Ariel, I take offense to your words and tone. "instead of realizing he had any control over it" - how arrogant!
    35mm on DX and 80mm on MF are a comparsion of "normals".
    The point was to compare the "pictures" produced by normal lenses from the two different formats. The original post was simply an observation regarding the difference in bokeh.
    Anyone who says something cannot be compared has perhaps forgotten why we press the shutter button... to make a picture.
     
  12. Martin: You'd do better to listen to what people are saying (which is that you haven't made a valid comparison) and learn something than to take offense.
     
  13. David, you are wrong....but thanks for the fatherly advice.
     
  14. Martin, while 35mm on DX and 80mm on MF are both normal, you didn't take DOF changes into consideration. While both lenses at the same aperture will give the same exposure, they will give wildly different depths of field. APS needs to be opened up about 2.5-3 stops more than the 6x6 lens to give comparable depth of field. Look at your photos! Look at the obviously completely different depth of field! How do you figure that it's a valid test at all, comparing a 35mm lens and an 80mm lens at the SAME aperture? Do you realize little enough about photography that you don't know that a longer focal length will have a shallower depth of field, given two lenses that are otherwise set identically? Use a depth of field calculator as an example, and let's say that you focused 5 feet away a f/4, both lenses:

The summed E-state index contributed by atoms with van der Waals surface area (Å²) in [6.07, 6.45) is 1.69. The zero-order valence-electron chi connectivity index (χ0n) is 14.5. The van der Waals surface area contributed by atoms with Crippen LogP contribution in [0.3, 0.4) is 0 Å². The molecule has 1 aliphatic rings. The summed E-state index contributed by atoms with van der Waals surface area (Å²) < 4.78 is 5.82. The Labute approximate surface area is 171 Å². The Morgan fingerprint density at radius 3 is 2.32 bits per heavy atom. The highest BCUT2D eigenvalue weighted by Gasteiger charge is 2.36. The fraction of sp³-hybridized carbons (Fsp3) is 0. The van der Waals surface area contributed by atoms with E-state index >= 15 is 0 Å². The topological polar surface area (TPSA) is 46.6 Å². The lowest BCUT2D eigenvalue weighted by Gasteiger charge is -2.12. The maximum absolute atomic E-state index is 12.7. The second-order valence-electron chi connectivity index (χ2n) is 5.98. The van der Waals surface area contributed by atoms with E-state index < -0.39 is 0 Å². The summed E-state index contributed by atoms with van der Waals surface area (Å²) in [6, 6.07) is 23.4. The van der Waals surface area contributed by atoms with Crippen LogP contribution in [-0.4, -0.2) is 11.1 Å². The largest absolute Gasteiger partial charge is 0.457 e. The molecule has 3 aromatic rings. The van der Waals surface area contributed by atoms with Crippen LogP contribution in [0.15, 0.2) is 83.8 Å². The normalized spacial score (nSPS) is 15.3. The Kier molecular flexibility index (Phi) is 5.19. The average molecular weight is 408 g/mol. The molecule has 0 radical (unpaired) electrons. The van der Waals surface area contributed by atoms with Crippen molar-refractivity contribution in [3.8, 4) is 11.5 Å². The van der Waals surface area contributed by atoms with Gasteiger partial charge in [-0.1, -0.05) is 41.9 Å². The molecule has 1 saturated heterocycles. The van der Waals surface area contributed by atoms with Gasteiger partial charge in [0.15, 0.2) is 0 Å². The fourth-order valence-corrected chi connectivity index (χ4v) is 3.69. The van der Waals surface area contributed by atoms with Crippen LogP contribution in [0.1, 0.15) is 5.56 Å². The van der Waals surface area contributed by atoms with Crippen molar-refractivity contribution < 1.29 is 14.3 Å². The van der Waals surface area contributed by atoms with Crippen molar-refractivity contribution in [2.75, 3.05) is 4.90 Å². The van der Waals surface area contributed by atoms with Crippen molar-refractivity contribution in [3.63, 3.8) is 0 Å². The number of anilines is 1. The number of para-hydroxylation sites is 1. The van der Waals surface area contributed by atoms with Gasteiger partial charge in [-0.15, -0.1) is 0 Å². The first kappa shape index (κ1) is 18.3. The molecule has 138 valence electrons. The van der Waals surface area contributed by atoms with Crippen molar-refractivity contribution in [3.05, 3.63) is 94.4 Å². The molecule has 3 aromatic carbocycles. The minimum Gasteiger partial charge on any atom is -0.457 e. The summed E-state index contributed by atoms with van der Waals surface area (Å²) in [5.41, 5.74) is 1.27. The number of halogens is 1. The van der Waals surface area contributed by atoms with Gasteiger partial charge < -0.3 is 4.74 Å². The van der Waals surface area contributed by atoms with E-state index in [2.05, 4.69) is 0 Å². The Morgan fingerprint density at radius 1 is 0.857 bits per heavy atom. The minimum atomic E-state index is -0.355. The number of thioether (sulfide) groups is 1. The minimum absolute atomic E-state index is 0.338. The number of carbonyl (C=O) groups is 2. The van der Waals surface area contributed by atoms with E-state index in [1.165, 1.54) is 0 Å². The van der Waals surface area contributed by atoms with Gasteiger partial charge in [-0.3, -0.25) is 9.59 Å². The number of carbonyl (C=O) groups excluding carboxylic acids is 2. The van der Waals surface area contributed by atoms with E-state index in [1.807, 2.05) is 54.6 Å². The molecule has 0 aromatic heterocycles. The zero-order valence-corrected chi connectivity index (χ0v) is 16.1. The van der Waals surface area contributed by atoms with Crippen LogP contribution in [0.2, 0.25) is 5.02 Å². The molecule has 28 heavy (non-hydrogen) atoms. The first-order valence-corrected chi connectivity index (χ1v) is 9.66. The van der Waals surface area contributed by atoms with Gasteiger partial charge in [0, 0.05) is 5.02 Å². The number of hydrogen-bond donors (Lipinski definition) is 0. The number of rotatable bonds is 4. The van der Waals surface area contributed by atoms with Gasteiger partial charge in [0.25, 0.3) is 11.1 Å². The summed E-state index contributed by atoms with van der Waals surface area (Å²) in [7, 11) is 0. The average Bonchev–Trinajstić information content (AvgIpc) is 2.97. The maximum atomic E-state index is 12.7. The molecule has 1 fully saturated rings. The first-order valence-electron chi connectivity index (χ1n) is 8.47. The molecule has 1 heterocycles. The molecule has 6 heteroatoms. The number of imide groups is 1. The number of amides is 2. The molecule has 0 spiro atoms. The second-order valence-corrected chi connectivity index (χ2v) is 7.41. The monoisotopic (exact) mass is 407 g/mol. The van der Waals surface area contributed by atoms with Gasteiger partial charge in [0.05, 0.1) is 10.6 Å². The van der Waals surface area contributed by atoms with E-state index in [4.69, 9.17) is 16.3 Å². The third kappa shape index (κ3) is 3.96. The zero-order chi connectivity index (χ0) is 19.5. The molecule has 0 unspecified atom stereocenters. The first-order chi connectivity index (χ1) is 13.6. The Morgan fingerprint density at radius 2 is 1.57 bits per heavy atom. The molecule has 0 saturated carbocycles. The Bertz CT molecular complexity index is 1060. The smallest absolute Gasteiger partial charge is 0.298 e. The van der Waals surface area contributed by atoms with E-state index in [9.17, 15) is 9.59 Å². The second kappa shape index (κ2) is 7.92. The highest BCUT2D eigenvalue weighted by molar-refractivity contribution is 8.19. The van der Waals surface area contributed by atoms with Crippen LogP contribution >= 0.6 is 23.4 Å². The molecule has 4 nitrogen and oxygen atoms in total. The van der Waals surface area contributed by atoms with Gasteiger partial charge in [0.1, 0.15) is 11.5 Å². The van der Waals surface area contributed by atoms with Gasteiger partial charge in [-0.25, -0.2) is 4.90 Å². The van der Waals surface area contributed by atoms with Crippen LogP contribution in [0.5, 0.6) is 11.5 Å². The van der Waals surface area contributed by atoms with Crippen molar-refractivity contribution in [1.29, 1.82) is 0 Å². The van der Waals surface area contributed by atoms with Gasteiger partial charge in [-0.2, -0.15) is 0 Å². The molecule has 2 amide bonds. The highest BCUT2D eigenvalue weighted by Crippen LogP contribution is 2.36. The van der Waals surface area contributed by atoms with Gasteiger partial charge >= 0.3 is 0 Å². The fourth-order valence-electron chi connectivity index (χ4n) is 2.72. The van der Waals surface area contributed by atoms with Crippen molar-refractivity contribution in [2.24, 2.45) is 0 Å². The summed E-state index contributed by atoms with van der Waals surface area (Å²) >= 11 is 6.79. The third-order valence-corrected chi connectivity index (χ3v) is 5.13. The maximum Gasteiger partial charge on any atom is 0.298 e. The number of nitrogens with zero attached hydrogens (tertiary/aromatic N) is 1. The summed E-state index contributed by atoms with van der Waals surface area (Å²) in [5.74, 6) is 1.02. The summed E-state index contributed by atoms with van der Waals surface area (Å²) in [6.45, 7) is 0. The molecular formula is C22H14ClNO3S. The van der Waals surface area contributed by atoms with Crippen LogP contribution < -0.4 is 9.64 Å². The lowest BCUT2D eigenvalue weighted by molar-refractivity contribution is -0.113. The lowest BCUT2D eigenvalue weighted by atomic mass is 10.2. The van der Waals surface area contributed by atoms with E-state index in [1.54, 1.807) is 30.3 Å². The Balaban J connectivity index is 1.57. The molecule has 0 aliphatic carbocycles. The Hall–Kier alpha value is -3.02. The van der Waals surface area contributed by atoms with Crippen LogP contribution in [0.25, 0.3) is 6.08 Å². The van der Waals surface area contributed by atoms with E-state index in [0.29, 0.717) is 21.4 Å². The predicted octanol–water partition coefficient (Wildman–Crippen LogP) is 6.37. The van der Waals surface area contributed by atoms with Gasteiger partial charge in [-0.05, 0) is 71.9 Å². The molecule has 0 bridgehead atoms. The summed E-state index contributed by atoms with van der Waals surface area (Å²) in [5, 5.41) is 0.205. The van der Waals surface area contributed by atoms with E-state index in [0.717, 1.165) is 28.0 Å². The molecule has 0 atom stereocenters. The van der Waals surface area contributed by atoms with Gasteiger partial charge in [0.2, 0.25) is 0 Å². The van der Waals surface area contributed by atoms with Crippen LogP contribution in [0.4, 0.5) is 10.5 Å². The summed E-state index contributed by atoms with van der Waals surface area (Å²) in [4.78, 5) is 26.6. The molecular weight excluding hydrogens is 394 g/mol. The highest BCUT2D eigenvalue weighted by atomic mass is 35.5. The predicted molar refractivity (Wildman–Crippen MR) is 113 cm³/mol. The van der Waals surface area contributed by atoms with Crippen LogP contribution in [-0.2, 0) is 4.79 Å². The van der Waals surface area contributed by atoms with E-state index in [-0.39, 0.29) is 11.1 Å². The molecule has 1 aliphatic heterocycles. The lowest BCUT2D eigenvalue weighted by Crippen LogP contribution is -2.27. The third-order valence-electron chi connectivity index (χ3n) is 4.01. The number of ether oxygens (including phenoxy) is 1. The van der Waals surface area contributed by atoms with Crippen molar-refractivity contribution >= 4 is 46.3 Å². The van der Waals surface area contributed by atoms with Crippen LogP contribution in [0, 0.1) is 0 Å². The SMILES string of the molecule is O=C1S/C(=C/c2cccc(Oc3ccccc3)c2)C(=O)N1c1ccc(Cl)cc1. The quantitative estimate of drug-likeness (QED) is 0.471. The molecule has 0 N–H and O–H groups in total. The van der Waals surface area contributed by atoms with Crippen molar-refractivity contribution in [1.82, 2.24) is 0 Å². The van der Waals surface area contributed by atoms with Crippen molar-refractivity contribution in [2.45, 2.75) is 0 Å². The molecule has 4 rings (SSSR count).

http://www.dofmaster.com/dofjs.html
    The Hasselblad has a depth of field of 0.4 feet, while the Nikon has over double that, at 1 foot. Now, set the focus to 10 feet away, and the Hasselblad now has a DOF of 1.7 ft., compared to the Nikon's 4.1 ft. Smaller formats inherently have a deeper depth of field for the same angle of view, due to two things:
    -You are using wider angle lenses to capture the same scene, and wider lenses have a deeper depth of field
    -the circle of confusion is smaller for smaller format film/sensors. APS has a CoC about 3 times smaller than 6x6
    And again: bokeh does NOT AT ALL refer to the AMOUNT of out of focus rendition. It refers to the QUALITY of out of focus rendition. There is no such thing as "more" or "less" bokeh. Bokeh is how the out-of-focus specular highlights are rendered, the quality and description of them. Since you have such wildly different depths of field in your shots, you cannot draw any solid conclusions between the two photographs with any sort of certainty. In fact, you seem to be confusing "shallow depth of field" with "bokeh." In addition, regarding the color, by choosing Porta NC film, you effectively consciously selected a white balance for the Hasselblad, since Porta is a daylight-balanced film. However, you failed to set a white balance for your D2x, leading to a yellow cast.